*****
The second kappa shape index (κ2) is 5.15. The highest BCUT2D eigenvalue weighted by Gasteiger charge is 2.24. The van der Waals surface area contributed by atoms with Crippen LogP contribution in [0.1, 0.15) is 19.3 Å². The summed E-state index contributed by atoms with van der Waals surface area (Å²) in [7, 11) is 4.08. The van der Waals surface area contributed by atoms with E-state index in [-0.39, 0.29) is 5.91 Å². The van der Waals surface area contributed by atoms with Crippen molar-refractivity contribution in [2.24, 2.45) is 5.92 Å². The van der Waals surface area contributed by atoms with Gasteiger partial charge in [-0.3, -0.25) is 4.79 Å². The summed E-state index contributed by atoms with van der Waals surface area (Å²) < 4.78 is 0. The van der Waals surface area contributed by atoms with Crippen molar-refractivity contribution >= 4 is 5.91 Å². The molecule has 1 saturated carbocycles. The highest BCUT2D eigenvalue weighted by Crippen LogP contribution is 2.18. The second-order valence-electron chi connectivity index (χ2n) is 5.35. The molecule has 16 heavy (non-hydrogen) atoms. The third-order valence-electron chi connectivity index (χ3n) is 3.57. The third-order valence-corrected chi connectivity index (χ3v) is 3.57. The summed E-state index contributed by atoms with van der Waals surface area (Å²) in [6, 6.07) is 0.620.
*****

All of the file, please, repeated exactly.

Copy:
The second kappa shape index (κ2) is 5.15. The highest BCUT2D eigenvalue weighted by Gasteiger charge is 2.24. The van der Waals surface area contributed by atoms with Crippen LogP contribution in [0.1, 0.15) is 19.3 Å². The summed E-state index contributed by atoms with van der Waals surface area (Å²) in [7, 11) is 4.08. The van der Waals surface area contributed by atoms with E-state index in [-0.39, 0.29) is 5.91 Å². The van der Waals surface area contributed by atoms with Crippen molar-refractivity contribution in [2.24, 2.45) is 5.92 Å². The van der Waals surface area contributed by atoms with Gasteiger partial charge in [-0.3, -0.25) is 4.79 Å². The summed E-state index contributed by atoms with van der Waals surface area (Å²) < 4.78 is 0. The van der Waals surface area contributed by atoms with Crippen molar-refractivity contribution >= 4 is 5.91 Å². The molecule has 1 saturated carbocycles. The highest BCUT2D eigenvalue weighted by Crippen LogP contribution is 2.18. The second-order valence-electron chi connectivity index (χ2n) is 5.35. The molecule has 16 heavy (non-hydrogen) atoms. The third-order valence-electron chi connectivity index (χ3n) is 3.57. The third-order valence-corrected chi connectivity index (χ3v) is 3.57. The summed E-state index contributed by atoms with van der Waals surface area (Å²) in [6, 6.07) is 0.620.